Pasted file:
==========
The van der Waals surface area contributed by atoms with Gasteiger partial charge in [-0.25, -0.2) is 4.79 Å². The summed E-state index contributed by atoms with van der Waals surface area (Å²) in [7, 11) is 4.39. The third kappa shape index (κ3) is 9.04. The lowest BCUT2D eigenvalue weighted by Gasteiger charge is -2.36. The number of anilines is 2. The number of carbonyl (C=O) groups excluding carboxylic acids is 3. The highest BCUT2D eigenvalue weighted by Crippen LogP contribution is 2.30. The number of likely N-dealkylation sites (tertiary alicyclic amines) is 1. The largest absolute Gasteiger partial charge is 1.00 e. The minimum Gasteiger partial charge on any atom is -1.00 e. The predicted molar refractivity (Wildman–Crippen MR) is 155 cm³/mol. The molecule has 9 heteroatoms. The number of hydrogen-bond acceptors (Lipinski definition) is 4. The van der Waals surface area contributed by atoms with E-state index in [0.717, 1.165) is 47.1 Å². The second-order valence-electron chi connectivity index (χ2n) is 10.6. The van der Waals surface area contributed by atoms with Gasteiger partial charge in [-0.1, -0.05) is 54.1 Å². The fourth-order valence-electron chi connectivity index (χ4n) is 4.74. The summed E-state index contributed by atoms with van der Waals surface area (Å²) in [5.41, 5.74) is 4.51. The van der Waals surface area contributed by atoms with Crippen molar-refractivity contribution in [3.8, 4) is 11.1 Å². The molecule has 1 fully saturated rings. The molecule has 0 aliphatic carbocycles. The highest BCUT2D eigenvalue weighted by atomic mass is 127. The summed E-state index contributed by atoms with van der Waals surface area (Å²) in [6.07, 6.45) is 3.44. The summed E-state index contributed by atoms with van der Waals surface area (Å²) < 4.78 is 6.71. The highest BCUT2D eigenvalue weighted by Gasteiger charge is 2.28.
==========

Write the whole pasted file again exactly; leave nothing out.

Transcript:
The van der Waals surface area contributed by atoms with Gasteiger partial charge in [-0.25, -0.2) is 4.79 Å². The summed E-state index contributed by atoms with van der Waals surface area (Å²) in [7, 11) is 4.39. The third kappa shape index (κ3) is 9.04. The lowest BCUT2D eigenvalue weighted by Gasteiger charge is -2.36. The number of anilines is 2. The number of carbonyl (C=O) groups excluding carboxylic acids is 3. The highest BCUT2D eigenvalue weighted by Crippen LogP contribution is 2.30. The number of likely N-dealkylation sites (tertiary alicyclic amines) is 1. The largest absolute Gasteiger partial charge is 1.00 e. The minimum Gasteiger partial charge on any atom is -1.00 e. The predicted molar refractivity (Wildman–Crippen MR) is 155 cm³/mol. The molecule has 9 heteroatoms. The number of hydrogen-bond acceptors (Lipinski definition) is 4. The van der Waals surface area contributed by atoms with E-state index in [0.717, 1.165) is 47.1 Å². The second-order valence-electron chi connectivity index (χ2n) is 10.6. The van der Waals surface area contributed by atoms with Gasteiger partial charge in [-0.1, -0.05) is 54.1 Å². The fourth-order valence-electron chi connectivity index (χ4n) is 4.74. The summed E-state index contributed by atoms with van der Waals surface area (Å²) in [5.41, 5.74) is 4.51. The van der Waals surface area contributed by atoms with Crippen molar-refractivity contribution in [3.8, 4) is 11.1 Å². The molecule has 1 fully saturated rings. The molecule has 0 aliphatic carbocycles. The highest BCUT2D eigenvalue weighted by atomic mass is 127. The summed E-state index contributed by atoms with van der Waals surface area (Å²) in [6.07, 6.45) is 3.44. The summed E-state index contributed by atoms with van der Waals surface area (Å²) < 4.78 is 6.71. The highest BCUT2D eigenvalue weighted by Gasteiger charge is 2.28.